Fun with multimeters

I’ve been going through A+ training as I have time. Whether I go through with getting the certification will depend on whether my bosses think having someone with an A+ lurking in the corner is useful–by contract I can’t do much more than swap a keyboard or mouse, but in the meantime I’m picking up some stuff I haven’t had to think about in a very long time.

One thing I picked up is the proper use of an ohmmeter or ohm meter.

Testing American Flyer track
Here I’m using a multimeter to test a piece of vintage American Flyer electric train track. I should get infinite resistance between the two rails, so this piece shows symptoms of having a short in it. On a good piece of track, my multimeter would read “1.”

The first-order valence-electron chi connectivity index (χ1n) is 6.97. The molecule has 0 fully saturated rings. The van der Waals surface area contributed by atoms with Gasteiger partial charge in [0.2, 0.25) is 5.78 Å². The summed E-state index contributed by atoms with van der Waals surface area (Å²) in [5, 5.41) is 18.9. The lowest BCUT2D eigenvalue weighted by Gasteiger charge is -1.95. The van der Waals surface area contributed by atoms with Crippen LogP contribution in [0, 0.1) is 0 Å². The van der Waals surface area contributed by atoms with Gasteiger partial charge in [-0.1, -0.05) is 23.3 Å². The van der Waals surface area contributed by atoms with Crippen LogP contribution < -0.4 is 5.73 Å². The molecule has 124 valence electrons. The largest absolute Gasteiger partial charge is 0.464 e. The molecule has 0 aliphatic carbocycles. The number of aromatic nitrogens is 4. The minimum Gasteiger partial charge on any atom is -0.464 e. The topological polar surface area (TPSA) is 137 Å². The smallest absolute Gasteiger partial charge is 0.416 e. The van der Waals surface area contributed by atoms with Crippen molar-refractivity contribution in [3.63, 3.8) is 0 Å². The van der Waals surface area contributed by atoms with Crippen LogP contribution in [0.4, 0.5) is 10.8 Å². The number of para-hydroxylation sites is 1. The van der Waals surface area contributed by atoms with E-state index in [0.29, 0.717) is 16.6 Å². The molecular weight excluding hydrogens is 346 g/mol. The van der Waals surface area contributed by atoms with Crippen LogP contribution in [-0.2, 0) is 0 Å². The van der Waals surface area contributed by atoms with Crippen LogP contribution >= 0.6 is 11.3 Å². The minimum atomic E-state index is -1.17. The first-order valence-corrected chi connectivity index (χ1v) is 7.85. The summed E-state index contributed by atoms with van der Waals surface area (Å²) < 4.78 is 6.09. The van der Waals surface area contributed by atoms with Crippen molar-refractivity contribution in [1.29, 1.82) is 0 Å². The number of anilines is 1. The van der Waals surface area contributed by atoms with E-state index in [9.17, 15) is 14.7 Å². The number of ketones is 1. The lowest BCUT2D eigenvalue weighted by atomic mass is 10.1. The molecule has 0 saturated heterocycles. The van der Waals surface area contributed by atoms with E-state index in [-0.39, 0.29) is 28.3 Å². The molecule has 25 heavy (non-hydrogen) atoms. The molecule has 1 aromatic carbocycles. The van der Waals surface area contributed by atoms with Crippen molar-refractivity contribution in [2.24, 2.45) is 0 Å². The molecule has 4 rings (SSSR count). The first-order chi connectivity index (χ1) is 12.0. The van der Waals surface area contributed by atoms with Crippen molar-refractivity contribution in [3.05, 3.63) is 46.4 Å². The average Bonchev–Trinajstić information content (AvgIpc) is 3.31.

Ohm meters measure resistance. Frequently, you’ll have a tool that does several things, so you flip your multimeter over to ohms or resistance to turn it into an ohm meter. Then, if you need to test a cable, put the red lead on one pin, and the black lead on the corresponding pin on the other side. If you get infinite or higher-than-expected resistance, then the cable is bad.

When you’re testing for continuity, you need to do so with the power off. Testing for continuity on a live system will cause the multimeter to malfunction at best, and at worse, blow a fuse. That’s a tricky bit you have to remember if you’re doing component-level testing on a board–something of a lost art these days. You might be testing voltage on a live system, then when you don’t see what you expect, you might want to test resistance. Be sure to remember to shut the system down when you switch from volts to ohms to avoid damaging your multimeter.

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